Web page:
Several persons expressed doubts that the network environment by itself, would be adequate to provide selective forces for the evolution of complexity. Manor stated it as the difficulty of competing against small fast replicators like the 22 byte creature. Several suggestions were made as to how features could be added to create selective pressures for evolution toward increased complexity:
Simon suggested using the left-over bits in the soup (in the case of the five bit instruction set, there are three unused bits per byte) to represent some environmental quality, or resource quantity, and to allow the creatures to modify these bits. So the creatures could develop strategies to modify these bits to make the environment where they are located more desireable, and perhaps to attempt to degrade the environment of others. Subsequently, during implementation of these ideas in MacTierra, he found that it was computationally simpler to use a parallel ``environment'' soup, which provides eight bits per byte to play with.
Tarek suggested linking a senescence rate to the real time clock (rather than to the virtual instruction count). This would cause creatures in sleeping soups to degrade an die, further favoring movement.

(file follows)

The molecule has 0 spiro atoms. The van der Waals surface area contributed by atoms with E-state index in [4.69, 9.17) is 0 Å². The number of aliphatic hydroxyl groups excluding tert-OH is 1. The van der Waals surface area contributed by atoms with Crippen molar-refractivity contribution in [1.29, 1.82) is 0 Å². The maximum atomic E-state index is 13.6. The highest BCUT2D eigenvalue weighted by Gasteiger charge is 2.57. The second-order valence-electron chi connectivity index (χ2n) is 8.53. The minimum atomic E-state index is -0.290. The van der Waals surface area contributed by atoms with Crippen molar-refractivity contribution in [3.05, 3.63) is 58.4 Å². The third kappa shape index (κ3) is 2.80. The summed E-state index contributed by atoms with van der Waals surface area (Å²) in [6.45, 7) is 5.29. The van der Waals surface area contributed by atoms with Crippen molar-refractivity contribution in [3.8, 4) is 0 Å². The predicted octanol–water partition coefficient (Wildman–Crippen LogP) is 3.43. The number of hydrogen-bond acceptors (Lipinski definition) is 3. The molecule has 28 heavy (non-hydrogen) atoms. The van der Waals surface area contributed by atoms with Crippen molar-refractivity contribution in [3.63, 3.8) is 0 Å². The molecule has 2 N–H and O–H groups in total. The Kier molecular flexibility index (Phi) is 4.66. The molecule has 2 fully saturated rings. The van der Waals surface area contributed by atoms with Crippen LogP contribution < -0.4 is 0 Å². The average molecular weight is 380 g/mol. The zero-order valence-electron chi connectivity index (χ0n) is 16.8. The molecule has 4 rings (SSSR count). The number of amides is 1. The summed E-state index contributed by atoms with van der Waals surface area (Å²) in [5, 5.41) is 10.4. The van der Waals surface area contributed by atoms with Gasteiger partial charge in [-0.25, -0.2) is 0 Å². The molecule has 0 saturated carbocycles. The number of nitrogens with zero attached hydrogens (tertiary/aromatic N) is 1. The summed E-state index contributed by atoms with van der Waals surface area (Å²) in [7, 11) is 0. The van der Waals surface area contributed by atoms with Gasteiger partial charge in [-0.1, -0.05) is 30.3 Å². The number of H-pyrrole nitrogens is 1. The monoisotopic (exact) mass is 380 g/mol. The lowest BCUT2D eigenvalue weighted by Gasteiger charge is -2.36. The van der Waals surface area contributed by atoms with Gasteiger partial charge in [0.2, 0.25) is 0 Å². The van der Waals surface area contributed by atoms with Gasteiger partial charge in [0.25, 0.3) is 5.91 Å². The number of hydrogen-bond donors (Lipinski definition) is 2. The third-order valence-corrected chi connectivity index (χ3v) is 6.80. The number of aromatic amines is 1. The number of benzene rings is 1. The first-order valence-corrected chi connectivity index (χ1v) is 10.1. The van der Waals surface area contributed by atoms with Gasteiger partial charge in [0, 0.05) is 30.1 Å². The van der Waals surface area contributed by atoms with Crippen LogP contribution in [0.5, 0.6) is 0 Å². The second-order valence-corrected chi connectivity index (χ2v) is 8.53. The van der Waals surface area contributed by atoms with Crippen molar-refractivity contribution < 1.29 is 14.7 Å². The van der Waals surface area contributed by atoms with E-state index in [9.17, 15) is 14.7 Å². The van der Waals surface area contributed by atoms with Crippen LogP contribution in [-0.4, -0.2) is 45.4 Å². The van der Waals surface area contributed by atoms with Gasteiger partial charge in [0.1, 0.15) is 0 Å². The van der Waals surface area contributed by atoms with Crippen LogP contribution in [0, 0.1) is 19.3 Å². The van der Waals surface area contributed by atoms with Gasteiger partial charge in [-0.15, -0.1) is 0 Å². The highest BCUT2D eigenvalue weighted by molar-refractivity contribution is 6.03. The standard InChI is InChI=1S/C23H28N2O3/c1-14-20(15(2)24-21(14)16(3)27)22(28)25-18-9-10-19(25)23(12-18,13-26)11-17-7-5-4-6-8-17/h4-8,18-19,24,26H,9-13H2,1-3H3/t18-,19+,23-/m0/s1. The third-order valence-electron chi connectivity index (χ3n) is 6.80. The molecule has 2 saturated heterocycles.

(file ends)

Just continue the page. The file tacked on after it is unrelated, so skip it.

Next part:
Manor suggested periodically taking down Tierra, or otherwise killing all ceatures in each soup, in order to select against non-mobile creatures.
Walter suggested (after the workshop) that creatures that receive messages from their offspring on other nodes would be favored, perhaps my manipulating their positions in the reaper queue. This would favor creatures that generate offspring across the net.
Tom suggested that we get some results with evolution in the network environment first, in order to determine if these additional hacks are really needed. Tom favors Manor's suggestion if anything, because it is simple, clean, and would absolutely select for network mobility.
Tom also explained his conception as to how patterns of resource availability on the net could drive evolution to higher complexity. Noise alone probably does not help, since evolution learns patterns, and there is no pattern in noise. But where there are patterns, such as temporal or spatial patterns in the availability of spare CPU cycles, selection could favor behavior that responds by migrating across the net to where and when spare cycles can be expected. However, noise in the form of nodes going down would definetly favor migrational behavior, or at least distributing offspring across the net. Also, the default settings for the network experiment will include a size neutral slicer mechanism, which removes some of the advantage to the small fast replicator that Manor warned about.